In child custody orders, courts and parents do their best to attempt to plan for whatever future events might arise. However, sometimes circumstances change beyond what the parties anticipated.
A move is an example of this type of change. The primary custodial parent may want to move for many different reasons, such as a new job, better education or housing options or to be closer to family members. Regardless of the reason for the move, in most cases, the moving parent needs court approval.
Who needs court approval to move?
In most cases, the moving parent needs court approval to move unless the parenting plan specifically allows moving without approval. Most custody orders contain geographic restrictions that only a judge can modify. As a matter of public policy, Texas courts add geographic requirements to ensure that a child has “frequent, continuing contact” with both parents when possible.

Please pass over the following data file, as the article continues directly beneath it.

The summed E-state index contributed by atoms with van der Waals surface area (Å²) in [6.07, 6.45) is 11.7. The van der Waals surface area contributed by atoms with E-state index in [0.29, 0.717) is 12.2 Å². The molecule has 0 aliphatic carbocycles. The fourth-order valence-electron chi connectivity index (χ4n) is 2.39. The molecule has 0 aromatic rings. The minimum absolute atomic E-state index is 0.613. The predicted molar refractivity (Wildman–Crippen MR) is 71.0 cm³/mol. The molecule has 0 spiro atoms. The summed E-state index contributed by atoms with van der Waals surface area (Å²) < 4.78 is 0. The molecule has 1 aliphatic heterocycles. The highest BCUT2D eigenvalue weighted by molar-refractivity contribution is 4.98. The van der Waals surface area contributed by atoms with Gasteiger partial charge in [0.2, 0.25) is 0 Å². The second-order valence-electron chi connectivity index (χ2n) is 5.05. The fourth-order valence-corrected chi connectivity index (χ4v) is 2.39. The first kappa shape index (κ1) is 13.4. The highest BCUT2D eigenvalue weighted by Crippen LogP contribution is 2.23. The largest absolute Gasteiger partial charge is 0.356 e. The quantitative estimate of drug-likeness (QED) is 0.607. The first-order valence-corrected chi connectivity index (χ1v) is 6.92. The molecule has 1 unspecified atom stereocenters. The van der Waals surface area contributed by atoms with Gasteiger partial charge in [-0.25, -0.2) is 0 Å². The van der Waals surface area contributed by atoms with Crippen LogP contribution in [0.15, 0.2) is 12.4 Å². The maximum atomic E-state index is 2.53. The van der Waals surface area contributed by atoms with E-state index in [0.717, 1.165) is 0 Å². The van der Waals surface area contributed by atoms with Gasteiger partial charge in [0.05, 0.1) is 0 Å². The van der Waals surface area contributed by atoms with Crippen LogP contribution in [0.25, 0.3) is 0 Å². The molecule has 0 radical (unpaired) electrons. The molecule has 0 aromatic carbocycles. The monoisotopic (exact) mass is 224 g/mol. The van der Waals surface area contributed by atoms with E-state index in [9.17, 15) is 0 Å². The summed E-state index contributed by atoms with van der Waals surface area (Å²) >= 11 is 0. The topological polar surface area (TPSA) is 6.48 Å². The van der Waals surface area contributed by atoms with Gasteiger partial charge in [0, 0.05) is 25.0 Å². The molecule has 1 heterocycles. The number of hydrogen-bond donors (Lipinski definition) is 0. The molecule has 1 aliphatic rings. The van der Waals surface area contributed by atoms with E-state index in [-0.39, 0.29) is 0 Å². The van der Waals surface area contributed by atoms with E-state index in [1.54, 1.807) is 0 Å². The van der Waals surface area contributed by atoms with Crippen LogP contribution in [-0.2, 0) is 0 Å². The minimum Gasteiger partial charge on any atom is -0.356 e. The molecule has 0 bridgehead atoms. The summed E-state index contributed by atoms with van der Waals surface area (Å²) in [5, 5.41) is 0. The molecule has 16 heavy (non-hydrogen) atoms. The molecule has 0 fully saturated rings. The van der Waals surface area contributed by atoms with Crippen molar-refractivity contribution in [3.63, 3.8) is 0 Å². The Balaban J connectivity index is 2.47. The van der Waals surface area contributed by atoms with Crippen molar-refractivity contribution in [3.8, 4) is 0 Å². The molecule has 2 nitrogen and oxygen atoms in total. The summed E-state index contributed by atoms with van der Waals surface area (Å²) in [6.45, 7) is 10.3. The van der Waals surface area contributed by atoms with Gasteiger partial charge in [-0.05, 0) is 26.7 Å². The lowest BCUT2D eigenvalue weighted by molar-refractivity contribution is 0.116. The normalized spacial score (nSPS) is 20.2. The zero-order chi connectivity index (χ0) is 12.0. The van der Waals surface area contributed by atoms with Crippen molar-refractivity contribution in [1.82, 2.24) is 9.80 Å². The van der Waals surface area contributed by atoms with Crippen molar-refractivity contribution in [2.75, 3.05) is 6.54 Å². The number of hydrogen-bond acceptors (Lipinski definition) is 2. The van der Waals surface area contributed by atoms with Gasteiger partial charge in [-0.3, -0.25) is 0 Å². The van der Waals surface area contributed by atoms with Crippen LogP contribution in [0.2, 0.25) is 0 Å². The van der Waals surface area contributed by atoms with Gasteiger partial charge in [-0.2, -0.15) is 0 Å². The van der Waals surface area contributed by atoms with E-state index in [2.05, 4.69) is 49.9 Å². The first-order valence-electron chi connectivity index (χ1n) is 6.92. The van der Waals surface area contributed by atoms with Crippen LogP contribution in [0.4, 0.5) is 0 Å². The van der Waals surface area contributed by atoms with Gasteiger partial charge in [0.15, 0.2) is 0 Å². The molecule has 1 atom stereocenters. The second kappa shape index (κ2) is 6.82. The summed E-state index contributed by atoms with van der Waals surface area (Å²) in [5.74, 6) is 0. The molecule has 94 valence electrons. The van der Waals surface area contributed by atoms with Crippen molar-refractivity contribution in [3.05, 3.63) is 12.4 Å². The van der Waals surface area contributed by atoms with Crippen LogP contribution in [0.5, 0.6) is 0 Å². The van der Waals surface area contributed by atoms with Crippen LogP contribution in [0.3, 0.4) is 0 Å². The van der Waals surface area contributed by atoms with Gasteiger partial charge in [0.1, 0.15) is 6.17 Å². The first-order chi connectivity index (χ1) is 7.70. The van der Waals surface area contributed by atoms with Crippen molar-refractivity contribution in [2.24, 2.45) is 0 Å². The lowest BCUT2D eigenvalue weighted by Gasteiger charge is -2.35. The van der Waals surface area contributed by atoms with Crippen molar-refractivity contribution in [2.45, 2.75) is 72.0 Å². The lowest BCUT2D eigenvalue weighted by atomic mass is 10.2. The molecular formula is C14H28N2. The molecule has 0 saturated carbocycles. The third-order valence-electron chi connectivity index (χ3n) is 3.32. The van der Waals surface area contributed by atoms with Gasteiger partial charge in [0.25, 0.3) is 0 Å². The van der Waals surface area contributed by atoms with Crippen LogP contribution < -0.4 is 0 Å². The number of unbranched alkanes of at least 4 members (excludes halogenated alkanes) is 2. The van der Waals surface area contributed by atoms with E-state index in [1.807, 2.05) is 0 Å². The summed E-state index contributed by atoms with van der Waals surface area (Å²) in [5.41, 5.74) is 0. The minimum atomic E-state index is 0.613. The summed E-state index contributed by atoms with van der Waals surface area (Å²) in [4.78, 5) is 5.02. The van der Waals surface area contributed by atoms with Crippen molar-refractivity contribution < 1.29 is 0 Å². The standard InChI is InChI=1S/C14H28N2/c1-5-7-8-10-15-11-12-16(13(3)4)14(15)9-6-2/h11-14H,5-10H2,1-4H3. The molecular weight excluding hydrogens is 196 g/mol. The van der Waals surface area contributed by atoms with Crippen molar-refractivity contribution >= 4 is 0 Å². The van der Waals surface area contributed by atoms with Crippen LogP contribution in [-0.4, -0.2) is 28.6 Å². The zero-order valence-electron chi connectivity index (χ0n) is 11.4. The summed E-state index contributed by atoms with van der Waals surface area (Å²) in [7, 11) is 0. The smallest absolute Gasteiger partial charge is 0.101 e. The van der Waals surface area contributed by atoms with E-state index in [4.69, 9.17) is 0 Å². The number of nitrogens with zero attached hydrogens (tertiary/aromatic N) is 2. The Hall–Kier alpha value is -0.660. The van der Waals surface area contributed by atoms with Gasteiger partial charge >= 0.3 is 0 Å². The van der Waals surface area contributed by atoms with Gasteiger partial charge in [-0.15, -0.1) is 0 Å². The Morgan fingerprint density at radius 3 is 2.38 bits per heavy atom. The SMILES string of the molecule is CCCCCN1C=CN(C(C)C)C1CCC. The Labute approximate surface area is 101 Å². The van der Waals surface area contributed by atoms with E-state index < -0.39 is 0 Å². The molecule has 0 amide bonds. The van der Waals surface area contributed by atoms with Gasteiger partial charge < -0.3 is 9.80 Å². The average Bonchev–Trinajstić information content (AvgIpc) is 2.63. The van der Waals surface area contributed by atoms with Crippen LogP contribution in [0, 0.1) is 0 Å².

What factors does the court consider?
The parent who wants to move must file a petition requesting the court to approve the move. The judge may consider a number of factors surrounding the move, such as:
- The reason for the move
- The child’s proposed housing and education options
- The child’s age and ability to adjust to a move
- Whether the child will still be able to have a meaningful relationship with both parents
- The moving parent’s ability to care and provide for the child
To approve the proposed move, the court must find that the move is in the child’s best interest.
Even if the other parent agrees to the move, court approval is usually still necessary. A move typically requires substantial changes to the parenting plan, such as visitation schedules, holidays, travel expenses and support.